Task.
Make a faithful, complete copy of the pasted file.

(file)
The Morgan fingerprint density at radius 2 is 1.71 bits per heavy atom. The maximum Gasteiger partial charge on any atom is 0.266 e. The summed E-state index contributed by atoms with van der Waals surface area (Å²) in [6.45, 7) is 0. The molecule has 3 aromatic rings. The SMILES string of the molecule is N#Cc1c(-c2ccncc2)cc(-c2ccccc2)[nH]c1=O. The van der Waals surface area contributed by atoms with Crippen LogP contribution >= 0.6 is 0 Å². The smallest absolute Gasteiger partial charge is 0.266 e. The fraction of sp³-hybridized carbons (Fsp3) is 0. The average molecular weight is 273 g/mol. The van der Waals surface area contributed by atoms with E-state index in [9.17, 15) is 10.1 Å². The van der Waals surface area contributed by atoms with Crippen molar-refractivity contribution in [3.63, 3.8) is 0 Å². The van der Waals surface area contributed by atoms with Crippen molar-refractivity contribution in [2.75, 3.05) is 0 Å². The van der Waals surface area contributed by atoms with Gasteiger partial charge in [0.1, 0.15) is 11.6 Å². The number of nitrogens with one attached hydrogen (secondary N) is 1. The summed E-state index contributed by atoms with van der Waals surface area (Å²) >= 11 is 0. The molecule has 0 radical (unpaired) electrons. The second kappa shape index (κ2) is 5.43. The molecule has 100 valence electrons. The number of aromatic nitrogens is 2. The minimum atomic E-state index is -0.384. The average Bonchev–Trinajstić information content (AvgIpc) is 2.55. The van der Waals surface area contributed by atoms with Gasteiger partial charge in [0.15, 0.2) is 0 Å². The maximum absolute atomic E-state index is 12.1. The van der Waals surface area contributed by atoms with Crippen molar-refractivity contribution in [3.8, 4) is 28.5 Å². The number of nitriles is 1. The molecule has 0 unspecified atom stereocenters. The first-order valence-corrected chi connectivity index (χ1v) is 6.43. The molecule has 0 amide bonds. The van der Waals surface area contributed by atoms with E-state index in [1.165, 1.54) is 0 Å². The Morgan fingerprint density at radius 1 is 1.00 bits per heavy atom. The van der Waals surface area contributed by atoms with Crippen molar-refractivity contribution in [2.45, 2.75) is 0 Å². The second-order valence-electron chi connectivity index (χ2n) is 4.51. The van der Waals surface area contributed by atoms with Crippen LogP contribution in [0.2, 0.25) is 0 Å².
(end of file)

The Morgan fingerprint density at radius 2 is 1.71 bits per heavy atom. The maximum Gasteiger partial charge on any atom is 0.266 e. The summed E-state index contributed by atoms with van der Waals surface area (Å²) in [6.45, 7) is 0. The molecule has 3 aromatic rings. The SMILES string of the molecule is N#Cc1c(-c2ccncc2)cc(-c2ccccc2)[nH]c1=O. The van der Waals surface area contributed by atoms with Crippen LogP contribution >= 0.6 is 0 Å². The smallest absolute Gasteiger partial charge is 0.266 e. The fraction of sp³-hybridized carbons (Fsp3) is 0. The average molecular weight is 273 g/mol. The van der Waals surface area contributed by atoms with E-state index in [9.17, 15) is 10.1 Å². The van der Waals surface area contributed by atoms with Crippen molar-refractivity contribution in [3.63, 3.8) is 0 Å². The van der Waals surface area contributed by atoms with Crippen molar-refractivity contribution in [2.75, 3.05) is 0 Å². The van der Waals surface area contributed by atoms with Gasteiger partial charge in [0.1, 0.15) is 11.6 Å². The number of nitrogens with one attached hydrogen (secondary N) is 1. The summed E-state index contributed by atoms with van der Waals surface area (Å²) >= 11 is 0. The molecule has 0 radical (unpaired) electrons. The second kappa shape index (κ2) is 5.43. The molecule has 100 valence electrons. The number of aromatic nitrogens is 2. The minimum atomic E-state index is -0.384. The average Bonchev–Trinajstić information content (AvgIpc) is 2.55. The van der Waals surface area contributed by atoms with Gasteiger partial charge in [0.15, 0.2) is 0 Å². The maximum absolute atomic E-state index is 12.1. The van der Waals surface area contributed by atoms with Crippen molar-refractivity contribution in [3.8, 4) is 28.5 Å². The number of nitriles is 1. The molecule has 0 unspecified atom stereocenters. The first-order valence-corrected chi connectivity index (χ1v) is 6.43. The molecule has 0 amide bonds. The van der Waals surface area contributed by atoms with E-state index in [1.165, 1.54) is 0 Å². The Morgan fingerprint density at radius 1 is 1.00 bits per heavy atom. The van der Waals surface area contributed by atoms with Crippen molar-refractivity contribution in [2.45, 2.75) is 0 Å². The second-order valence-electron chi connectivity index (χ2n) is 4.51. The van der Waals surface area contributed by atoms with Crippen LogP contribution in [0.2, 0.25) is 0 Å².